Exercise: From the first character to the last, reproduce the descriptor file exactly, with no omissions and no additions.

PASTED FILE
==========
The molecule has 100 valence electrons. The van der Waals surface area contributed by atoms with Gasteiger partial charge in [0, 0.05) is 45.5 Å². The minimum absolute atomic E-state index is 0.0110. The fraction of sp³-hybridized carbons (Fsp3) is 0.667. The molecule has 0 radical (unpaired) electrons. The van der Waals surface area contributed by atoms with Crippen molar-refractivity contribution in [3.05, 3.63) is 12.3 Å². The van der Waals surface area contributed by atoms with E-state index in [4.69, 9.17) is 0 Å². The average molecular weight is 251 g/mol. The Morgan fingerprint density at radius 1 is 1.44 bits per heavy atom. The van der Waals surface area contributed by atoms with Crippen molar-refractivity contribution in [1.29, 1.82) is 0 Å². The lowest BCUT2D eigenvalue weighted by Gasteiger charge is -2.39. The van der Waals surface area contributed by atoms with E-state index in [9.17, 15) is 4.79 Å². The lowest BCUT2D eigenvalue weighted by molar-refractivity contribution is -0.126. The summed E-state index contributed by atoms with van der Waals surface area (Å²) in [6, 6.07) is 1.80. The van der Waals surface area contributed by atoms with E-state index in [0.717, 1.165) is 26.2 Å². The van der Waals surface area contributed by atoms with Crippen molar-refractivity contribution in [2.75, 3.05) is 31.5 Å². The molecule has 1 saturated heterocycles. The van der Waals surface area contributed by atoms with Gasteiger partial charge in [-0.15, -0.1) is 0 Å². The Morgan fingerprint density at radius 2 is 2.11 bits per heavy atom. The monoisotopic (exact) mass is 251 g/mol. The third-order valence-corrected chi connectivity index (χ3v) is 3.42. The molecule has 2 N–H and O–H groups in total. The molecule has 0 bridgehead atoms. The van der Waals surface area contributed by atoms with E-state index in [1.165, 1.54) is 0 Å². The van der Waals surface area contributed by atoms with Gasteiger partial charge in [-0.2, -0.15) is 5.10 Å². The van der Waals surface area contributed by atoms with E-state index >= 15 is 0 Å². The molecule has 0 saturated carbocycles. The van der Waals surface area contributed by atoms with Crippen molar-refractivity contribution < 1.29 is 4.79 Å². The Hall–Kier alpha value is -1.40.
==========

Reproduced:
The molecule has 100 valence electrons. The van der Waals surface area contributed by atoms with Gasteiger partial charge in [0, 0.05) is 45.5 Å². The minimum absolute atomic E-state index is 0.0110. The fraction of sp³-hybridized carbons (Fsp3) is 0.667. The molecule has 0 radical (unpaired) electrons. The van der Waals surface area contributed by atoms with Crippen molar-refractivity contribution in [3.05, 3.63) is 12.3 Å². The van der Waals surface area contributed by atoms with E-state index in [4.69, 9.17) is 0 Å². The average molecular weight is 251 g/mol. The Morgan fingerprint density at radius 1 is 1.44 bits per heavy atom. The van der Waals surface area contributed by atoms with Crippen molar-refractivity contribution in [1.29, 1.82) is 0 Å². The lowest BCUT2D eigenvalue weighted by Gasteiger charge is -2.39. The van der Waals surface area contributed by atoms with E-state index in [9.17, 15) is 4.79 Å². The lowest BCUT2D eigenvalue weighted by molar-refractivity contribution is -0.126. The summed E-state index contributed by atoms with van der Waals surface area (Å²) in [6, 6.07) is 1.80. The van der Waals surface area contributed by atoms with E-state index in [0.717, 1.165) is 26.2 Å². The van der Waals surface area contributed by atoms with Crippen molar-refractivity contribution in [2.75, 3.05) is 31.5 Å². The molecule has 1 saturated heterocycles. The van der Waals surface area contributed by atoms with Gasteiger partial charge in [-0.15, -0.1) is 0 Å². The Morgan fingerprint density at radius 2 is 2.11 bits per heavy atom. The monoisotopic (exact) mass is 251 g/mol. The third-order valence-corrected chi connectivity index (χ3v) is 3.42. The molecule has 2 N–H and O–H groups in total. The molecule has 0 bridgehead atoms. The van der Waals surface area contributed by atoms with E-state index in [1.165, 1.54) is 0 Å². The van der Waals surface area contributed by atoms with Gasteiger partial charge in [-0.2, -0.15) is 5.10 Å². The van der Waals surface area contributed by atoms with E-state index >= 15 is 0 Å². The molecule has 0 saturated carbocycles. The van der Waals surface area contributed by atoms with Crippen molar-refractivity contribution < 1.29 is 4.79 Å². The Hall–Kier alpha value is -1.40.